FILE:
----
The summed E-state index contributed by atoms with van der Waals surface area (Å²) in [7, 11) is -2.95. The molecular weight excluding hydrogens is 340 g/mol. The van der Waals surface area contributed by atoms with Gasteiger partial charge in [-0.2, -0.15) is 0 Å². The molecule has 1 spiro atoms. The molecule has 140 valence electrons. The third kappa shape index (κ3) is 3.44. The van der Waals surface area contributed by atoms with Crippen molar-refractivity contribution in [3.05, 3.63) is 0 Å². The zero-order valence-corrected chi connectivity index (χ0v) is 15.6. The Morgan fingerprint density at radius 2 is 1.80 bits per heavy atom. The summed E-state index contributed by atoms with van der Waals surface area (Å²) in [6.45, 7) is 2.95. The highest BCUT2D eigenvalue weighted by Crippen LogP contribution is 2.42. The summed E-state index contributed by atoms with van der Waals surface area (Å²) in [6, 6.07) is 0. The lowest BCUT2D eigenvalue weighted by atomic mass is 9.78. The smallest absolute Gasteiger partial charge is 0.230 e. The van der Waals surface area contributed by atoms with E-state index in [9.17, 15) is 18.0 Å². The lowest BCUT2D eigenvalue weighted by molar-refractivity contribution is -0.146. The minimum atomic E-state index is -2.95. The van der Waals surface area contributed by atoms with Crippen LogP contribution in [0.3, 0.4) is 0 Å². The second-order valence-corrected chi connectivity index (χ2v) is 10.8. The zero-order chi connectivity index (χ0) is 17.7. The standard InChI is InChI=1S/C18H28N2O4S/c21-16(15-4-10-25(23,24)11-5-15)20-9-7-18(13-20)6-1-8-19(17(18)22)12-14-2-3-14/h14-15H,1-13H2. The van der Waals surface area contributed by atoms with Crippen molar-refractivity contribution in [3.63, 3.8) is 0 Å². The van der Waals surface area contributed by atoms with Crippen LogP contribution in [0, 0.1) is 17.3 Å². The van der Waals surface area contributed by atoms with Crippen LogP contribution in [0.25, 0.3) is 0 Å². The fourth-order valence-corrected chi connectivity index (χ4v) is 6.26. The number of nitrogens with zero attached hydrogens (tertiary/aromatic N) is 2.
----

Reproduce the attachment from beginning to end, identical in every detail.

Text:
The summed E-state index contributed by atoms with van der Waals surface area (Å²) in [7, 11) is -2.95. The molecular weight excluding hydrogens is 340 g/mol. The van der Waals surface area contributed by atoms with Gasteiger partial charge in [-0.2, -0.15) is 0 Å². The molecule has 1 spiro atoms. The molecule has 140 valence electrons. The third kappa shape index (κ3) is 3.44. The van der Waals surface area contributed by atoms with Crippen molar-refractivity contribution in [3.05, 3.63) is 0 Å². The zero-order valence-corrected chi connectivity index (χ0v) is 15.6. The Morgan fingerprint density at radius 2 is 1.80 bits per heavy atom. The summed E-state index contributed by atoms with van der Waals surface area (Å²) in [6.45, 7) is 2.95. The highest BCUT2D eigenvalue weighted by Crippen LogP contribution is 2.42. The summed E-state index contributed by atoms with van der Waals surface area (Å²) in [6, 6.07) is 0. The lowest BCUT2D eigenvalue weighted by atomic mass is 9.78. The smallest absolute Gasteiger partial charge is 0.230 e. The van der Waals surface area contributed by atoms with E-state index in [9.17, 15) is 18.0 Å². The lowest BCUT2D eigenvalue weighted by molar-refractivity contribution is -0.146. The minimum atomic E-state index is -2.95. The van der Waals surface area contributed by atoms with Crippen LogP contribution in [0.3, 0.4) is 0 Å². The second-order valence-corrected chi connectivity index (χ2v) is 10.8. The zero-order chi connectivity index (χ0) is 17.7. The standard InChI is InChI=1S/C18H28N2O4S/c21-16(15-4-10-25(23,24)11-5-15)20-9-7-18(13-20)6-1-8-19(17(18)22)12-14-2-3-14/h14-15H,1-13H2. The van der Waals surface area contributed by atoms with Crippen molar-refractivity contribution in [3.63, 3.8) is 0 Å². The van der Waals surface area contributed by atoms with Crippen LogP contribution in [0, 0.1) is 17.3 Å². The van der Waals surface area contributed by atoms with Crippen LogP contribution in [0.25, 0.3) is 0 Å². The fourth-order valence-corrected chi connectivity index (χ4v) is 6.26. The number of nitrogens with zero attached hydrogens (tertiary/aromatic N) is 2.